ANKARA – Hürriyet Daily News
The European Union worries there are nearly no officials left to speak with on issues of common concern following a purge over the graft probe
‘The recent steps [of reassigning or firing officers and prosecutors] are a matter of concern,’ says the commission. AFP photo
Recent replacements in the Interior and Justice Ministries over the graft probe have raised concern for some foreign countries which are engaged in cooperation with the Turkish authorities, such as cooperation with police on intelligence on security issues.
Diplomats from EU countries voiced concerns over the sustainability of cooperation and finding counterparts in these institutions since hundreds of officers in senior posts are being replaced.
“All of the changes and uncertainties create concerns that our cooperation in the future may slow down,” a senior EU diplomat told the Hürriyet Daily News.
“For instance, in terms of the fight against terrorism. We have concerns to ensure cooperation on the issue of foreign fighters in Syria continues,” said the diplomat.
Having worries for some joint projects between EU counties and the Interior and Justice Ministries, such as joint projects against corruption, the recent concern focuses on cooperation on EU citizens who use the Turkish border to cross into Syria in order to join radical groups fighting against forces of the Syrian regime.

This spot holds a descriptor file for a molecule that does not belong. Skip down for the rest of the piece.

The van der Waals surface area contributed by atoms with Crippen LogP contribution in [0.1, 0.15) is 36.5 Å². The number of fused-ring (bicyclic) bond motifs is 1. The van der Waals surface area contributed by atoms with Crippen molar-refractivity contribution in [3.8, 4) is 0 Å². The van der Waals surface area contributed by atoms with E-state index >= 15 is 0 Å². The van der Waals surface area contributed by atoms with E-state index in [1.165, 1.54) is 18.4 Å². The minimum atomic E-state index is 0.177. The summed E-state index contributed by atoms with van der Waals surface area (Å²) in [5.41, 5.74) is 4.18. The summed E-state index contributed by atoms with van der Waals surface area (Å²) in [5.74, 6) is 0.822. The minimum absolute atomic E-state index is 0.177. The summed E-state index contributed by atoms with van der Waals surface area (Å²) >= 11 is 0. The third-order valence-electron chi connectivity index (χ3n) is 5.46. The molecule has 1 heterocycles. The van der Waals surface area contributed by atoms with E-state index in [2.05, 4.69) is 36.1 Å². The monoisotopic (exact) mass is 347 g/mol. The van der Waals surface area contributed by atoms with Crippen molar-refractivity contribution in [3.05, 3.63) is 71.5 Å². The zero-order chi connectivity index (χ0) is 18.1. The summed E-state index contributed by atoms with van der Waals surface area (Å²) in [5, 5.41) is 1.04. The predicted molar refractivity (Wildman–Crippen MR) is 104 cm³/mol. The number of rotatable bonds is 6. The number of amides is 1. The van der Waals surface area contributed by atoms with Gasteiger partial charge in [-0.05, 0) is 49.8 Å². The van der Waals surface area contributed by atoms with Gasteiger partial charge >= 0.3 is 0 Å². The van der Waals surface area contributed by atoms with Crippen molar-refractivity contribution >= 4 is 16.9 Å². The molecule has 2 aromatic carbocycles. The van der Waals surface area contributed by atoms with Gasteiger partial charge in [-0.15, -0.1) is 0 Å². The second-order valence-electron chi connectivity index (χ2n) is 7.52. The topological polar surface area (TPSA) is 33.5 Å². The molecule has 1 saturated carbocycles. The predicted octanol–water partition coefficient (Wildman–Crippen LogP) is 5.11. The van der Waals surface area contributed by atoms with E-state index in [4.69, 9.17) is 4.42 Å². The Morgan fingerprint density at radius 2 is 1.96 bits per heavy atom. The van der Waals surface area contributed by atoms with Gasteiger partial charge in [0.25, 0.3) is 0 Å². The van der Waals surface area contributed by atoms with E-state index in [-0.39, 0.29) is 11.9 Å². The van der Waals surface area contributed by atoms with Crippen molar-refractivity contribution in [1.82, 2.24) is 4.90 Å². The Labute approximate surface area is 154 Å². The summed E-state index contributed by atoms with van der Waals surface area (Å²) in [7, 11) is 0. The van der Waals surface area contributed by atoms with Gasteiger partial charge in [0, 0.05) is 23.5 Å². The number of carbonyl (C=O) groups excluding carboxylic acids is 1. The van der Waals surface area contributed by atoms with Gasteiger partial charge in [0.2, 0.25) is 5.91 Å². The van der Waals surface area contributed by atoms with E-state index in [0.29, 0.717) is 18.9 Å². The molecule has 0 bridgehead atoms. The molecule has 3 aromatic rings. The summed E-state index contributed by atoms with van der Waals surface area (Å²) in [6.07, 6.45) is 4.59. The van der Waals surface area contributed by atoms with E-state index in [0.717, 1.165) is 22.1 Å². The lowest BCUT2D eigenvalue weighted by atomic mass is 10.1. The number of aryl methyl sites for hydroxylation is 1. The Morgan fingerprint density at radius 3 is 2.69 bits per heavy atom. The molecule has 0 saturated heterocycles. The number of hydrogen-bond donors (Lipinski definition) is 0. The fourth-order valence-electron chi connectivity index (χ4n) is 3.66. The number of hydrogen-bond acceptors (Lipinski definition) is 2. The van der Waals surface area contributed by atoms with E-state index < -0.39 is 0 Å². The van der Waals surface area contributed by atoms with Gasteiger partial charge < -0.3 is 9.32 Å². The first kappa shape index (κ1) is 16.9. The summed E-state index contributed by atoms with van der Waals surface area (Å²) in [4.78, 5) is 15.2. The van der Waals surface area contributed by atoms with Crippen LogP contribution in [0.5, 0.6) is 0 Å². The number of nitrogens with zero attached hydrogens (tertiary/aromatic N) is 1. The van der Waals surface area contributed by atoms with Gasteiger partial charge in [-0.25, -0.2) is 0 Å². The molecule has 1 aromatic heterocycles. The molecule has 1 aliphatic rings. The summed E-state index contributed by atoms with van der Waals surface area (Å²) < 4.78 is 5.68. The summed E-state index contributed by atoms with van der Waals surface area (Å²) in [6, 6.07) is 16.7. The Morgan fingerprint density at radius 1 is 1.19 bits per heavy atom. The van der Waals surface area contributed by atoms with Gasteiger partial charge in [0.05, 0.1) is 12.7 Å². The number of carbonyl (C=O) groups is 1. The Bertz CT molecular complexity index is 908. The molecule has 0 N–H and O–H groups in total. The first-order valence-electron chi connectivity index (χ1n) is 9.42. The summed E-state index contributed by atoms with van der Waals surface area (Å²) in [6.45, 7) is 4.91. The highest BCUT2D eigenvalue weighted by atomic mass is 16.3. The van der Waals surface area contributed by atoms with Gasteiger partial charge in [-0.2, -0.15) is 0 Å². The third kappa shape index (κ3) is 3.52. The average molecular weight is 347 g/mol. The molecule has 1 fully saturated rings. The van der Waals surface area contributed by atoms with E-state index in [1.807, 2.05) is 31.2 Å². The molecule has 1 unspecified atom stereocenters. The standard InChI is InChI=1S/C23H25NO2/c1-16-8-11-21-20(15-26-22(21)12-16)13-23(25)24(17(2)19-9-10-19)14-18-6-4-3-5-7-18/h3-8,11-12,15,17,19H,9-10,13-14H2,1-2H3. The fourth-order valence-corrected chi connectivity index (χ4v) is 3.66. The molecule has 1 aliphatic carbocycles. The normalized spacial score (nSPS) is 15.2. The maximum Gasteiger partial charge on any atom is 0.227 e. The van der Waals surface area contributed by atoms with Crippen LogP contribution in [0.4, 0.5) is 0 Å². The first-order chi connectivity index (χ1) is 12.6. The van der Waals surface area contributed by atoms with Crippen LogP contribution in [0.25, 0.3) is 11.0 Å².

As the number of foreign fighters that are joining al-Qaeda-linked groups fighting in Syria from EU countries, mainly Belgium, Germany, France, Netherlands and Britain are increasing day by day, EU capitals are willing to work closely with the Turkish authorities in order to prevent border crossings of their citizens using Turkey as a transit country. EU countries inform Turkish police of suspected militants to be detained in Turkey before they join jihadists in Syria.
From time to time Foreign Minister Ahmet Davutoğlu
reiterates a call for “better intelligence cooperation” with countries that foreign fighters are coming from. The minister earlier said that Turkey had asked Western countries to share intelligence on suspected militants so that Turkish authorities could stop them from entering the country.
On Jan. 8, the EU expressed concern about developments in Turkey where the government is embroiled in a massive graft scandal that has triggered a purge of the police.
“The recent steps (removing, reassigning or firing police officers and investigators) are a matter of concern,” said a Commission statement.
“We urge Turkey, as a candidate country committed to the political criteria of accession, including the application of the rule of law, to take all the necessary measures to ensure that allegations of wrongdoing are addressed without discrimination or preference in a transparent and impartial manner,” said the statement, adding that any action which undermines the effectiveness of investigations into these allegations should be avoided.
Earlier, EU Enlargement Commissioner Stefan Fule urged Turkey “to take all the necessary measures to ensure that allegations of wrongdoing are addressed without discrimination or preference in a transparent and impartial manner.”
Nearly 600 police officers, along with prosecutors, were replaced after a graft probe shook up the government on Dec. 17, when 24 people were arrested as part of the massive corruption investigation, including the sons of former Interior Minister Muammer Güler and former Economy Minister Zafer Çağlayan.